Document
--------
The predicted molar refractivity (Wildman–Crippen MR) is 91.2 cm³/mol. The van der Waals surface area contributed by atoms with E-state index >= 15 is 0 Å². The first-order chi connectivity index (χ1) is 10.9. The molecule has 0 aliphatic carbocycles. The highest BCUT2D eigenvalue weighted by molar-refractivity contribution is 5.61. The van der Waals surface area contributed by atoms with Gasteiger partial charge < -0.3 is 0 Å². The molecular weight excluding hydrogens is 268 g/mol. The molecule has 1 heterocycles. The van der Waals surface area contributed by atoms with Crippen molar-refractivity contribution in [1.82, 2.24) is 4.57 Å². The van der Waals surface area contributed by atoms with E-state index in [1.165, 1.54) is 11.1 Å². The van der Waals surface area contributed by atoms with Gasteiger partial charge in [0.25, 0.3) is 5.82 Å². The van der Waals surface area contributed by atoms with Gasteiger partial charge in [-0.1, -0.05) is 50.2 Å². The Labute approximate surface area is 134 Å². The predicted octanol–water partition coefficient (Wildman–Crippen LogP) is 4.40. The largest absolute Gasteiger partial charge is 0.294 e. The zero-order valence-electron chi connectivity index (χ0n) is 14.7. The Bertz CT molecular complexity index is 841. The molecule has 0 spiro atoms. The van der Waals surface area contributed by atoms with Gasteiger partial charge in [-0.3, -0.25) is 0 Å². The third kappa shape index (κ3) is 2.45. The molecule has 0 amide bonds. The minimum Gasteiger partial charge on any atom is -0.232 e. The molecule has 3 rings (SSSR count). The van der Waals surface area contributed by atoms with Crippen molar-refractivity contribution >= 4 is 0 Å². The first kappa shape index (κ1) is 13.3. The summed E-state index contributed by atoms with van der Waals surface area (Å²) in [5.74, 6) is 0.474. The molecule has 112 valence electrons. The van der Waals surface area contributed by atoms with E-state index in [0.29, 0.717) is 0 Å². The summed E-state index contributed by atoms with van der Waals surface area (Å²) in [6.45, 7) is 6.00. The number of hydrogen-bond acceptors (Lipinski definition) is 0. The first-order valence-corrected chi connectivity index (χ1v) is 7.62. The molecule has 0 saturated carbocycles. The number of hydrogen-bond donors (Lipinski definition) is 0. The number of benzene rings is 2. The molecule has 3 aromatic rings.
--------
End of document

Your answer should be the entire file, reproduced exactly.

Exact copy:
The predicted molar refractivity (Wildman–Crippen MR) is 91.2 cm³/mol. The van der Waals surface area contributed by atoms with E-state index >= 15 is 0 Å². The first-order chi connectivity index (χ1) is 10.9. The molecule has 0 aliphatic carbocycles. The highest BCUT2D eigenvalue weighted by molar-refractivity contribution is 5.61. The van der Waals surface area contributed by atoms with Gasteiger partial charge < -0.3 is 0 Å². The molecular weight excluding hydrogens is 268 g/mol. The molecule has 1 heterocycles. The van der Waals surface area contributed by atoms with Crippen molar-refractivity contribution in [1.82, 2.24) is 4.57 Å². The van der Waals surface area contributed by atoms with E-state index in [1.165, 1.54) is 11.1 Å². The van der Waals surface area contributed by atoms with Gasteiger partial charge in [0.25, 0.3) is 5.82 Å². The van der Waals surface area contributed by atoms with Gasteiger partial charge in [-0.1, -0.05) is 50.2 Å². The Labute approximate surface area is 134 Å². The predicted octanol–water partition coefficient (Wildman–Crippen LogP) is 4.40. The largest absolute Gasteiger partial charge is 0.294 e. The zero-order valence-electron chi connectivity index (χ0n) is 14.7. The Bertz CT molecular complexity index is 841. The molecule has 0 spiro atoms. The van der Waals surface area contributed by atoms with Gasteiger partial charge in [-0.3, -0.25) is 0 Å². The third kappa shape index (κ3) is 2.45. The molecule has 0 amide bonds. The minimum Gasteiger partial charge on any atom is -0.232 e. The molecule has 3 rings (SSSR count). The van der Waals surface area contributed by atoms with Crippen molar-refractivity contribution >= 4 is 0 Å². The first kappa shape index (κ1) is 13.3. The summed E-state index contributed by atoms with van der Waals surface area (Å²) in [5.74, 6) is 0.474. The molecule has 112 valence electrons. The van der Waals surface area contributed by atoms with E-state index in [0.29, 0.717) is 0 Å². The summed E-state index contributed by atoms with van der Waals surface area (Å²) in [6.45, 7) is 6.00. The number of hydrogen-bond acceptors (Lipinski definition) is 0. The first-order valence-corrected chi connectivity index (χ1v) is 7.62. The molecule has 0 saturated carbocycles. The number of hydrogen-bond donors (Lipinski definition) is 0. The number of benzene rings is 2. The molecule has 3 aromatic rings.